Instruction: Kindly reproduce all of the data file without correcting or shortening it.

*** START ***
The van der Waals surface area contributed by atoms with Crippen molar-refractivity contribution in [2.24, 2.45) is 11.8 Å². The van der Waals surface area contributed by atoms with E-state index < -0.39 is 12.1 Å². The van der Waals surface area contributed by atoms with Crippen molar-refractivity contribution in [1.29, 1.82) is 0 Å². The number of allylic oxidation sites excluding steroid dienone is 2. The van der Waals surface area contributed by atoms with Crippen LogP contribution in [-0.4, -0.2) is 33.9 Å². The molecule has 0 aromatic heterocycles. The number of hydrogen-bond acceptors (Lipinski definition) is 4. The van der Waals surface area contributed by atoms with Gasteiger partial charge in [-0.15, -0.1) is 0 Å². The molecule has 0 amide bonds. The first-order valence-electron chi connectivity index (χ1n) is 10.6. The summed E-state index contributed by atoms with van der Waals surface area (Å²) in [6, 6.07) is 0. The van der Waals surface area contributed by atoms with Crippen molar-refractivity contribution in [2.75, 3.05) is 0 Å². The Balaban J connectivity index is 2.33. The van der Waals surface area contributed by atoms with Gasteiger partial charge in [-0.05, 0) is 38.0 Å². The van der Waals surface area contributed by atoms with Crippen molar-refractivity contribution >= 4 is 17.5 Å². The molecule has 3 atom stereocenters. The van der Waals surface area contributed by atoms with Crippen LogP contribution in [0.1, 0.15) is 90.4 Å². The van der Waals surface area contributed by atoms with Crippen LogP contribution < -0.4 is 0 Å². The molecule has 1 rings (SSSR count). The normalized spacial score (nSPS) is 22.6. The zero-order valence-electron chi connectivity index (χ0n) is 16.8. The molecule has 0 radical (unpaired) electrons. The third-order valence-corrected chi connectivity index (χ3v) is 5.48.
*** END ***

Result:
The van der Waals surface area contributed by atoms with Crippen molar-refractivity contribution in [2.24, 2.45) is 11.8 Å². The van der Waals surface area contributed by atoms with E-state index < -0.39 is 12.1 Å². The van der Waals surface area contributed by atoms with Crippen molar-refractivity contribution in [1.29, 1.82) is 0 Å². The number of allylic oxidation sites excluding steroid dienone is 2. The van der Waals surface area contributed by atoms with Crippen LogP contribution in [-0.4, -0.2) is 33.9 Å². The molecule has 0 aromatic heterocycles. The number of hydrogen-bond acceptors (Lipinski definition) is 4. The van der Waals surface area contributed by atoms with Gasteiger partial charge in [-0.15, -0.1) is 0 Å². The molecule has 0 amide bonds. The first-order valence-electron chi connectivity index (χ1n) is 10.6. The summed E-state index contributed by atoms with van der Waals surface area (Å²) in [6, 6.07) is 0. The van der Waals surface area contributed by atoms with Crippen molar-refractivity contribution in [2.75, 3.05) is 0 Å². The Balaban J connectivity index is 2.33. The van der Waals surface area contributed by atoms with Gasteiger partial charge in [-0.05, 0) is 38.0 Å². The van der Waals surface area contributed by atoms with Crippen molar-refractivity contribution >= 4 is 17.5 Å². The molecule has 3 atom stereocenters. The van der Waals surface area contributed by atoms with Crippen LogP contribution in [0.1, 0.15) is 90.4 Å². The van der Waals surface area contributed by atoms with Crippen LogP contribution < -0.4 is 0 Å². The molecule has 1 rings (SSSR count). The normalized spacial score (nSPS) is 22.6. The zero-order valence-electron chi connectivity index (χ0n) is 16.8. The molecule has 0 radical (unpaired) electrons. The third-order valence-corrected chi connectivity index (χ3v) is 5.48.